Permanent licence revocation is considered an extreme punishment for impaired driving, usually reserved for persistent repeat offenders or for those causing a collision while impaired that results in death. The punishment is never given lightly, so the idea of shortening that life term naturally generates controversy.
Recently the CBC’s Information Morning looked in on Scott Burchill, a convicted Nova Scotia drunk driver who has had his licence reinstated after a lifetime revocation, thanks to a piece of legislation called a faint hope clause. Nova Scotia instituted the clause in April of 2015 to allow certain offenders with lifetime driving bans to resume driving if they met a number of stringent conditions:
- They must not have driven at all during the previous 10 years.
- They must have no outstanding driving prohibitions, fines or fees.
- They must participate in the province’s Alcohol Ignition Interlock Program (AIIP) for five years. An ignition interlock, or car breathalyzer, prevents a vehicle from starting if the driver has been drinking.
- After leaving the program, they must still adhere to a zero BAC (blood alcohol concentration) condition on their licence for five more years.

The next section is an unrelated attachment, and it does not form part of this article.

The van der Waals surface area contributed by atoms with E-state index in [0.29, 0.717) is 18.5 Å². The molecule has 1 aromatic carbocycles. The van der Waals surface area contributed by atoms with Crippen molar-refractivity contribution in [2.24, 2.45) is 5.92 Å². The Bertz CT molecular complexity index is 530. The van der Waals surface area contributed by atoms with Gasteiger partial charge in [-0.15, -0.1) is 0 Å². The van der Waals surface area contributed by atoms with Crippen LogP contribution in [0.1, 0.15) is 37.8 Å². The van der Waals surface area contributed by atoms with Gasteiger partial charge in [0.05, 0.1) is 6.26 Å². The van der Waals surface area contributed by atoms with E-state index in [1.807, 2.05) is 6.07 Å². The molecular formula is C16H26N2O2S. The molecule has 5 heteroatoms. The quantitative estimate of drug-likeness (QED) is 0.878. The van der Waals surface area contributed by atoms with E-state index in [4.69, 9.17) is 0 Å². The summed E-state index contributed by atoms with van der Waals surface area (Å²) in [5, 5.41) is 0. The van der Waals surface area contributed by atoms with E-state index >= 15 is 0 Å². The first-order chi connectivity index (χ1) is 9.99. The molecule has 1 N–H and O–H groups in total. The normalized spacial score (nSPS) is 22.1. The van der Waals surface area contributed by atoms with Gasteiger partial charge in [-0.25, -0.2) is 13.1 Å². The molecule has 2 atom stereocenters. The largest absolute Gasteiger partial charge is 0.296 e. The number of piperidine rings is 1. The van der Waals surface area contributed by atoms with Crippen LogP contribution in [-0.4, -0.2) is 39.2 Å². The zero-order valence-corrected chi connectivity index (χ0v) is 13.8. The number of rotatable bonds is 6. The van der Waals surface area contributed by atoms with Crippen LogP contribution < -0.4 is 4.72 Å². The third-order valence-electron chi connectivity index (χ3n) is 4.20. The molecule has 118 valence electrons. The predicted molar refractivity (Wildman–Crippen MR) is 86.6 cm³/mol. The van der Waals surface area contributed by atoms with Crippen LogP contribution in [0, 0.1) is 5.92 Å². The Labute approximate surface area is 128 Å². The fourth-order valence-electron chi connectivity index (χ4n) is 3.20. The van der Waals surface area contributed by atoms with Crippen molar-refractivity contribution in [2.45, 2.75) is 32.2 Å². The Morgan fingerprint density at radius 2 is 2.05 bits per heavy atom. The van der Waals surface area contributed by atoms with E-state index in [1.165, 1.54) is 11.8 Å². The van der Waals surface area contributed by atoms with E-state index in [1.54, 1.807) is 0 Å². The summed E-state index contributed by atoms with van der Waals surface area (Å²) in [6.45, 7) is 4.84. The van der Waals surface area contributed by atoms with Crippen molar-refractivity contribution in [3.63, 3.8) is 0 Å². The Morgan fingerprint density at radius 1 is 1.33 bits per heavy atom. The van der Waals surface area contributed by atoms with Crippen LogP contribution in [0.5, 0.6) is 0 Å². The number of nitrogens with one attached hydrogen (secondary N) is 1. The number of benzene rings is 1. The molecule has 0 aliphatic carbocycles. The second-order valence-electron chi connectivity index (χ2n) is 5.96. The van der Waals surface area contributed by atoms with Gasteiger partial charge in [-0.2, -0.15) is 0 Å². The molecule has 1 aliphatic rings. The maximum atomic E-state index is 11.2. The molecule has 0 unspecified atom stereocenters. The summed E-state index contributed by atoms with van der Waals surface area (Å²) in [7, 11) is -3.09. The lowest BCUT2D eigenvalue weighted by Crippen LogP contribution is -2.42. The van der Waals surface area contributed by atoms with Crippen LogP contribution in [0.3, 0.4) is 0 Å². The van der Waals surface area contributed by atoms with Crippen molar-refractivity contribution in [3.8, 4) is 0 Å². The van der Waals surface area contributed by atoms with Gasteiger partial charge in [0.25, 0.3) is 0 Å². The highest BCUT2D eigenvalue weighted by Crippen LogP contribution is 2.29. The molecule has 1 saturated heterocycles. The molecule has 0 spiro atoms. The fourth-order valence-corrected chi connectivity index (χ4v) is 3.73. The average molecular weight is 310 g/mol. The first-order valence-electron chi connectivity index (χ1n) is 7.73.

It’s no picnic, and that’s for a reason. Legislators in Nova Scotia are aware that impaired driving at a level this serious is often linked to other alcohol problems, and those must be addressed. The idea of the faint hope clause is to allow the worst of DUI offenders to get their lives back together and resume driving provided they can prove that they can abide by society’s rules.
The ignition interlock is a key element of the program. Not only does it prevent the offender from driving drunk if he or she slips and starts drinking, it also monitors the offender’s BAC when they attempt to drive so that the authorities have a record of any missteps. Interlocks are vital technology for both public safety and enforcement of the conditions of the faint hope clause.
For Scott Burchill, the faint hope clause has been a passport to a new, rehabilitated life. Mothers Against Drunk Driving (MADD) Canada and others are keeping watch to see how the program works out. We think that Nova Scotia is on the right track: closely vetted applicants, well monitored by ignition interlocks, can come back and participate in society on and off the roads, given the chance.